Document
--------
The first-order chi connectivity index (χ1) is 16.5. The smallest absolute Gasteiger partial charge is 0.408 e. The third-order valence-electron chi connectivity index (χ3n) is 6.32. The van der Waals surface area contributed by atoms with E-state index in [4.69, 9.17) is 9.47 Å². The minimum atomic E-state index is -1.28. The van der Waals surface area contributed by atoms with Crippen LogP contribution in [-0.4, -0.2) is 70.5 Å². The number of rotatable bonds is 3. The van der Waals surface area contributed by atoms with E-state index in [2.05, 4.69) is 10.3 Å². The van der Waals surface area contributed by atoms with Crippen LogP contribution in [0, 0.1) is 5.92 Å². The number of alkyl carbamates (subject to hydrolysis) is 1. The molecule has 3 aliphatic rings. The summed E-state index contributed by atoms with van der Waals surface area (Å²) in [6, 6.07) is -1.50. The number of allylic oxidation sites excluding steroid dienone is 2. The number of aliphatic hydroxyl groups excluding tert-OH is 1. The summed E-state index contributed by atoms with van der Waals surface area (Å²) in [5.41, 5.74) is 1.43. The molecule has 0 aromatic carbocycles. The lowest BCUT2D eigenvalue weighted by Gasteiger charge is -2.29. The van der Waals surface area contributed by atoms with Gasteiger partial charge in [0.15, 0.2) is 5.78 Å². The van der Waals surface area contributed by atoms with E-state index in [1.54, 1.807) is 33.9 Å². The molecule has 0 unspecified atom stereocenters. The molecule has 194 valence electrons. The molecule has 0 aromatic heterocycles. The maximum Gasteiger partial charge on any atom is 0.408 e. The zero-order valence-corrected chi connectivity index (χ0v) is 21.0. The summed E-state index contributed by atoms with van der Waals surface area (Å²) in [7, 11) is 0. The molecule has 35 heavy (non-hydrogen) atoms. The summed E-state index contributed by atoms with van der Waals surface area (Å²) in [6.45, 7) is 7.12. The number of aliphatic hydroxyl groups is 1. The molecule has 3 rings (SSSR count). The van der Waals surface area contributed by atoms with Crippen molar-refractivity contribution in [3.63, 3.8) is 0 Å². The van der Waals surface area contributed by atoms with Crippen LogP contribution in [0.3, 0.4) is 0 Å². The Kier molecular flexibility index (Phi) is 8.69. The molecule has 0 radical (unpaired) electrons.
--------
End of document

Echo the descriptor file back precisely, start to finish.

The first-order chi connectivity index (χ1) is 16.5. The smallest absolute Gasteiger partial charge is 0.408 e. The third-order valence-electron chi connectivity index (χ3n) is 6.32. The van der Waals surface area contributed by atoms with E-state index in [4.69, 9.17) is 9.47 Å². The minimum atomic E-state index is -1.28. The van der Waals surface area contributed by atoms with Crippen LogP contribution in [-0.4, -0.2) is 70.5 Å². The number of rotatable bonds is 3. The van der Waals surface area contributed by atoms with E-state index in [2.05, 4.69) is 10.3 Å². The van der Waals surface area contributed by atoms with Crippen LogP contribution in [0, 0.1) is 5.92 Å². The number of alkyl carbamates (subject to hydrolysis) is 1. The molecule has 3 aliphatic rings. The summed E-state index contributed by atoms with van der Waals surface area (Å²) in [6, 6.07) is -1.50. The number of allylic oxidation sites excluding steroid dienone is 2. The number of aliphatic hydroxyl groups excluding tert-OH is 1. The summed E-state index contributed by atoms with van der Waals surface area (Å²) in [5.41, 5.74) is 1.43. The molecule has 0 aromatic carbocycles. The lowest BCUT2D eigenvalue weighted by Gasteiger charge is -2.29. The van der Waals surface area contributed by atoms with Gasteiger partial charge in [0.15, 0.2) is 5.78 Å². The van der Waals surface area contributed by atoms with E-state index in [1.54, 1.807) is 33.9 Å². The molecule has 0 unspecified atom stereocenters. The molecule has 194 valence electrons. The molecule has 0 aromatic heterocycles. The maximum Gasteiger partial charge on any atom is 0.408 e. The zero-order valence-corrected chi connectivity index (χ0v) is 21.0. The summed E-state index contributed by atoms with van der Waals surface area (Å²) in [7, 11) is 0. The molecule has 35 heavy (non-hydrogen) atoms. The summed E-state index contributed by atoms with van der Waals surface area (Å²) in [6.45, 7) is 7.12. The number of aliphatic hydroxyl groups is 1. The molecule has 3 rings (SSSR count). The van der Waals surface area contributed by atoms with Crippen molar-refractivity contribution in [3.63, 3.8) is 0 Å². The van der Waals surface area contributed by atoms with Crippen LogP contribution in [0.3, 0.4) is 0 Å². The Kier molecular flexibility index (Phi) is 8.69. The molecule has 0 radical (unpaired) electrons.